Defence Secretary pays tribute to wartime sacrifice at Passchendaele
The Defence Secretary joined military leaders, senior politicians and members of the Royal family to mark the anniversary of the battle
The battle in Flanders began on 31 July 1917 and was a major engagement in the First World War, claiming the lives of around 275,000 British and Commonwealth military personnel and around 200,000 German lives.
Sir Michael Fallon joined Prime Minister Theresa May, the Duke and Duchess of Cambridge, The King and Queen of Belgium and other dignitaries last night for the playing of the Last Post ceremony at the Menin Gate in Ypres, Belgium. Music and readings were added to the traditional nightly service which has happened for over 90 years.
The UK Government, in collaboration with the Belgian Government, the Commonwealth War Graves Commission, and the Royal British Legion is hosting a series of events to mark one of the defining battles of the First World War. The Chief of the Defence Staff, Joint Force Commander and heads of the Royal Navy, British Army and Royal Air Force are in Belgium, where today visitors will gather to pay their respects at Tyne Cot cemetery near the village of Passchendaele. It is the largest Commonwealth War Grave in the world.
Defence Secretary Sir Michael Fallon said:
These services provide us with the time to reflect on the sacrifice not just of the thousands of British and Commonwealth troops who gave their lives, but of the men on all sides who did not return home. This was a battle which touched communities across Europe and it is a privilege to be here in Belgium to stand as friends with the representatives of all the countries who took part in the Battle – friends who continue to be strong allies.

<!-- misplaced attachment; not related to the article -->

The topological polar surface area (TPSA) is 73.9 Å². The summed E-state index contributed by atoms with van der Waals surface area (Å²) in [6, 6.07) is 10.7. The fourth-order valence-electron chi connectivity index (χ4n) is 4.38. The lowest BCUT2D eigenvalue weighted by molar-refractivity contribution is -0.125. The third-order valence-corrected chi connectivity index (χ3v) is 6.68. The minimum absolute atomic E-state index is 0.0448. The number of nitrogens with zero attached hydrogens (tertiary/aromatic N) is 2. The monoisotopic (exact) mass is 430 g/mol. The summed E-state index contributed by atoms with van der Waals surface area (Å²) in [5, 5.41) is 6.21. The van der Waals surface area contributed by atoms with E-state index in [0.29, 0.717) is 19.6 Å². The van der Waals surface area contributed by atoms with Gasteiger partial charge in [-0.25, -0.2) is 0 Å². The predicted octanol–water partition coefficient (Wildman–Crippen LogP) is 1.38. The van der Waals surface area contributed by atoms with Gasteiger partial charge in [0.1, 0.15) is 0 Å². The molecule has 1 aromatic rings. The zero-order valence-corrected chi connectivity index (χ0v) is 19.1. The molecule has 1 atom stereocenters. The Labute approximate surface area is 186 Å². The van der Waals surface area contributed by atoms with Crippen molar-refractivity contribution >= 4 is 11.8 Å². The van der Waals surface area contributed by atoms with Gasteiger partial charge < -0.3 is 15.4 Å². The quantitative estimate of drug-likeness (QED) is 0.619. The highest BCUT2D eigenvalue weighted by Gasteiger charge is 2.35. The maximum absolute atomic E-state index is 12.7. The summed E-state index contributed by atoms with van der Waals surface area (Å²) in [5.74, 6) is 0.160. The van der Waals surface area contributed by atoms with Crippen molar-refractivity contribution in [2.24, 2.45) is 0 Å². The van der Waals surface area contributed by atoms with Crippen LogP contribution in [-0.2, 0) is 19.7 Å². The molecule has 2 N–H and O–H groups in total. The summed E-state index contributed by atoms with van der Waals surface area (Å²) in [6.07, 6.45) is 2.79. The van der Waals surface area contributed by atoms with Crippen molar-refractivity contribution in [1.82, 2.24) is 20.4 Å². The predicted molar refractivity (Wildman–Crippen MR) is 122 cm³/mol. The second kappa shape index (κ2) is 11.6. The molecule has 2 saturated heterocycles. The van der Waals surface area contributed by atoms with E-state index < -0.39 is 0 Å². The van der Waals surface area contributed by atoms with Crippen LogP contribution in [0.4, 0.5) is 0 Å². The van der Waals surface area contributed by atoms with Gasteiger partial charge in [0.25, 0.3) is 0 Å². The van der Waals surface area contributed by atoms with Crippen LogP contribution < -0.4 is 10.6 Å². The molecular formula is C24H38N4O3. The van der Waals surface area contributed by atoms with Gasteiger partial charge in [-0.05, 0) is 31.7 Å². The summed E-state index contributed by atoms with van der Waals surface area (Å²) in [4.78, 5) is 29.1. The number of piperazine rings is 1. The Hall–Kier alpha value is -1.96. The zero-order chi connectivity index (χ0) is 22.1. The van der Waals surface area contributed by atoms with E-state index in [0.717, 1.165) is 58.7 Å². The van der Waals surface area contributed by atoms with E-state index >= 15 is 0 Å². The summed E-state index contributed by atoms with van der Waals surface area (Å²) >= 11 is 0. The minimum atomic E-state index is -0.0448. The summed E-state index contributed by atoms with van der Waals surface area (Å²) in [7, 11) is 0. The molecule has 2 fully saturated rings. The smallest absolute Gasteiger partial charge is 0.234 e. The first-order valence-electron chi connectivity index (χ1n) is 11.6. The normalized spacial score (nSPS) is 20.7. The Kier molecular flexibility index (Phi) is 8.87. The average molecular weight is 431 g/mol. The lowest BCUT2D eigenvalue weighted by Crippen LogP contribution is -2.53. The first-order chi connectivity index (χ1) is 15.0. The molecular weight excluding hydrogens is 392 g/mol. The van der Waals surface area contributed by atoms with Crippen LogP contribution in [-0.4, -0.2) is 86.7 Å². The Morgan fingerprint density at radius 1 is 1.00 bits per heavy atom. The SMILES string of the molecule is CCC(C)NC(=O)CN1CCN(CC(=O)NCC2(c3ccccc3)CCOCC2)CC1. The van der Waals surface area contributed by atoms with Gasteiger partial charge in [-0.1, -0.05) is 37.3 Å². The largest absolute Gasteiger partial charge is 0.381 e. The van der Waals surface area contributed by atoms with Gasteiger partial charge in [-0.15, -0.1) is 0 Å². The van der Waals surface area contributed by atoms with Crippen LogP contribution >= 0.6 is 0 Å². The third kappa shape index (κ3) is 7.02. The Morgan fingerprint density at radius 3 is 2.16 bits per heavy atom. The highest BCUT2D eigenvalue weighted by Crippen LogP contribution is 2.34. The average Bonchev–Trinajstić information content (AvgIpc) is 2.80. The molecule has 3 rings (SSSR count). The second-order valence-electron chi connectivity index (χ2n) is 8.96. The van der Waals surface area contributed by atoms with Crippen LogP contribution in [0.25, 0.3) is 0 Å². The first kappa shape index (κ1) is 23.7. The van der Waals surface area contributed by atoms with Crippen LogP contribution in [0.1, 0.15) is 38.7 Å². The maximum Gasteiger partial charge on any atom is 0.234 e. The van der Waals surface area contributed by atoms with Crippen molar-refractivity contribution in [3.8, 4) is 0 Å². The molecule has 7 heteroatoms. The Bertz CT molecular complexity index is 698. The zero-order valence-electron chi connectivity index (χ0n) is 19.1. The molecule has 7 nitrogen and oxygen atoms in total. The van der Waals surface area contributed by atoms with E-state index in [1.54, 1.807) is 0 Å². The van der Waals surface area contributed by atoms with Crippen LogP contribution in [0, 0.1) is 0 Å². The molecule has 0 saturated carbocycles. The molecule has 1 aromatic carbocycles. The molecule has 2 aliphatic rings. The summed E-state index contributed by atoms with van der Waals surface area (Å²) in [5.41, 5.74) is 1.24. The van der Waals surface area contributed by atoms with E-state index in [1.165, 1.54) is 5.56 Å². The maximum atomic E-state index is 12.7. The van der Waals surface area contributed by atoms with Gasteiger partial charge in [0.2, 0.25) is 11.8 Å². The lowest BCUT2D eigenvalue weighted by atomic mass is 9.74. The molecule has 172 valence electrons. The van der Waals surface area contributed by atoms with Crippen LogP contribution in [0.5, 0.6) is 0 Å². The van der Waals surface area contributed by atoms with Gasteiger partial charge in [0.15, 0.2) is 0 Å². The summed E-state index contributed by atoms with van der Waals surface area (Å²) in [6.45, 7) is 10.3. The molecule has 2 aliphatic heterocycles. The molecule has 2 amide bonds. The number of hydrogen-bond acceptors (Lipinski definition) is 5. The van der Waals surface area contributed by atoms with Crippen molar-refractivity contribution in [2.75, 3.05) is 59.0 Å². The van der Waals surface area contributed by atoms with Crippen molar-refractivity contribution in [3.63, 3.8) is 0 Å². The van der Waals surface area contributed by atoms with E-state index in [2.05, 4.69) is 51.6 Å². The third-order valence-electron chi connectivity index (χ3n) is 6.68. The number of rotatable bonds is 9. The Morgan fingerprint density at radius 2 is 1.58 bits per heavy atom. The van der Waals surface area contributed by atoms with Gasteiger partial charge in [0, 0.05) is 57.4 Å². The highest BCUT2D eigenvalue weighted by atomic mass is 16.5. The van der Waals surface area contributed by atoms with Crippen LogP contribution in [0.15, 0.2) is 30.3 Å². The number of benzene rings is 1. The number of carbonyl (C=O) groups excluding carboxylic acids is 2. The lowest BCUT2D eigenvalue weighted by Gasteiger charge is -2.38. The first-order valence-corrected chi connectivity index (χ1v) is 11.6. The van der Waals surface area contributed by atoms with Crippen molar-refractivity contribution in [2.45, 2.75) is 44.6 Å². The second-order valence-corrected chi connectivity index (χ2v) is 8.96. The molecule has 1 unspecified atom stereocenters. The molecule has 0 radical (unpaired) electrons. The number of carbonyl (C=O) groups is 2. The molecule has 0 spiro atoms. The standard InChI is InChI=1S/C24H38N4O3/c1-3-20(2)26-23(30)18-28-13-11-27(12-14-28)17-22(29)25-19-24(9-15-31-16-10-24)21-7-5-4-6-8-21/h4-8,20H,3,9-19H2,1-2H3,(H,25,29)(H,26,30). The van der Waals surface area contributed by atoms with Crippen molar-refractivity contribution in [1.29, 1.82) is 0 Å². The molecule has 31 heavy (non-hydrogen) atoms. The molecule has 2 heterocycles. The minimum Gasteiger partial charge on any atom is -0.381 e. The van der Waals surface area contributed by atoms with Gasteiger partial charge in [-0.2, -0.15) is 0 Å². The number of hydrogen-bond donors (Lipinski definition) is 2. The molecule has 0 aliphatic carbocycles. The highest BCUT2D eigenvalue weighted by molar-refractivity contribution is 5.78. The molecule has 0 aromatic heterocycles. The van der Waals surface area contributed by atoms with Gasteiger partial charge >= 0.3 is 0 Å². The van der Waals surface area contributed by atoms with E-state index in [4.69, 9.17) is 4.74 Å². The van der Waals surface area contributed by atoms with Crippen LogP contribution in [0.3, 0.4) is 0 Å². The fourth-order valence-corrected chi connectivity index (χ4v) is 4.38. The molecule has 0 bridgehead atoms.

Members of the UK Armed Forces took part in the event with the Pipes and Drums of the Royal Irish Regiment and The Band of the Welsh Guards providing music. The bands will also take part in an evening light show where images from the War will be projected onto the town’s Cloth Hall.
The Menin Gate is one of four memorials to the missing which covers the area known as the Ypres Salient. The site of the Menin Gate was chosen because of the hundreds of thousands of men who passed through it on their way to the battlefields. It bears the names of more than 54,000 casualties from the forces of Australia, Canada, India, South Africa and United Kingdom who died in the Salient whose graves are not known.
The full programme of commemorative events includes:
30 July: A traditional Last Post ceremony at dusk at the Menin Gate, Ypres, Belgium.
30 July: Sunset Ceremony at the Cloth Hall, Ypres Light projections onto the Cloth Hall in the Market Square will provide the backdrop to an evening of storytelling and music about the experience of soldiers during four years of war on the Ypres Salient
31 July: A ceremony at the Commonwealth War Graves Commission’s Tyne Cot Cemetery will take place on 31 July
31 July: A Welsh National Service of Remembrance will take place at the Welsh Memorial in Langemark.